During the latest Democratic Debate Thursday, Hillary Clinton defended her reservations towards Russia by claiming that the Russians “have not gone after ISIS or any of the other terrorist groups.”
Clinton’s statement was in response to comments made by rival Bernie Sanders when he was asked if he was prepared to “move militarily” against Russia, or to “institute further economic sanctions.”
Sanders called the United States’ relationship with Russia “complicated,” and said that although he believes the U.S. should “do our best in developing positive relations with Russia,” he also stands by President Obama in believing that Russian President Vladimir Putin needs to be shown that his “aggressiveness is not going to go unmatched.”
Clinton replied that she believes an agreement on a cease-fire is “something that has to be implemented more quickly than the schedule that the Russians agreed to.”
[pull_quote_center]You know, the Russians wanted to buy time. Are they buying time to continue their bombardment on behalf of the Assad regime to further decimate what’s left of the opposition, which would be a grave disservice to any kind of eventual cease-fire?[/pull_quote_center]
Clinton also said she is worried that the Russians are doing “everything they can to destroy what’s left of the opposition,” and she claimed that “the Russians have not gone after ISIS or any of the other terrorist groups.”
[pull_quote_center]So let’s support what Secretary Kerry and the president are doing, but let’s hope that we can accelerate the cease-fire, because I fear that the Russians will continue their bombing, try to do everything they can to destroy what’s left of the opposition. And remember, the Russians have not gone after ISIS or any of the other terrorist groups.[/pull_quote_center]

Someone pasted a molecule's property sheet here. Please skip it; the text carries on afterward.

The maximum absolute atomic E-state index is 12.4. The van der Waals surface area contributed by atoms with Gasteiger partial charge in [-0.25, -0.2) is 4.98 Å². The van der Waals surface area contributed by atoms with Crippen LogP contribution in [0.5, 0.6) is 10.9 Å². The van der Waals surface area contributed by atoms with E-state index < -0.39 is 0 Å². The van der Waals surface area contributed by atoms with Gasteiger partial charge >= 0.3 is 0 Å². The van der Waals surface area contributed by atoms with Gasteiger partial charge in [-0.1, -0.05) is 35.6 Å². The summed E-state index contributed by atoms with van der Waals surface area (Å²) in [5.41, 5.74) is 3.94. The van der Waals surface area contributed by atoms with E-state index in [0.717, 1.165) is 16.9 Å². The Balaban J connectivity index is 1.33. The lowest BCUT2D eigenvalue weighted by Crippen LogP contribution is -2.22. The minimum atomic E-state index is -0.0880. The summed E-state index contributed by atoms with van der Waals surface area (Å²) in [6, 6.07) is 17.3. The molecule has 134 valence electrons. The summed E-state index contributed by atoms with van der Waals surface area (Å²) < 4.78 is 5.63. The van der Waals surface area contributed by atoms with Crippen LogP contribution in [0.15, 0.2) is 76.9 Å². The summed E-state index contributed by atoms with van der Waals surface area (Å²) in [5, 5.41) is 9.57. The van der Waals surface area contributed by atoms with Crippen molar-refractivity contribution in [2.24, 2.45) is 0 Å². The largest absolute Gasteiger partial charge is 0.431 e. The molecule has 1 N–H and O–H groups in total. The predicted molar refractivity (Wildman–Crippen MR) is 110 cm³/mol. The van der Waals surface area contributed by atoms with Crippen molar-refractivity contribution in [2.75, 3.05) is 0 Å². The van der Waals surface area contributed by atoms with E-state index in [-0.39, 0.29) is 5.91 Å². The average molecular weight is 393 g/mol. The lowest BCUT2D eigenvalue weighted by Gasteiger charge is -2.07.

Russia began launching airstrikes against Islamic State targets in Syria in Sept. 2015. Syrian State media claimed the airstrikes began after Syrian President Bashar al-Assad requested help, and that the move was criticized by the U.S.
A report from Reuters on Jan. 20 claimed that Russian airstrikes in Syria are gradually weakening both ISIS militants and the Free Syrian Army, allowing Assad to gain more power and to make “one of its most significant gains since the start of the Russian intervention,” by capturing the town of Salma in Latakia province.
The report noted that out of the “3,000 people killed by Russian air strikes in Syria since they began in September, nearly 900 were members” of ISIS. The group lost control of the city of Ramadi in December, and has cut fighters’ pay since its “oil-smuggling operations are hit by plunging prices.”
However, the report also noted that Russia’s operation has harmed rebel groups in the area, who are “reporting intensified air strikes and ground assaults in areas of western Syria that are of greatest importance to Assad.”
Investigative journalist Ben Swann reported on the origin of ISIS in March 2015, and he noted that ISIS grew out of a group of U.S.-backed rebels who were attempting to defeat Assad.
However, Swann said that even when the U.S. government became aware that ISIS was capturing U.S. equipment, it did nothing, “because ISIS fighters were taking the equipment back into Syria to continue fighting Assad, which was what the U.S. government wanted.”
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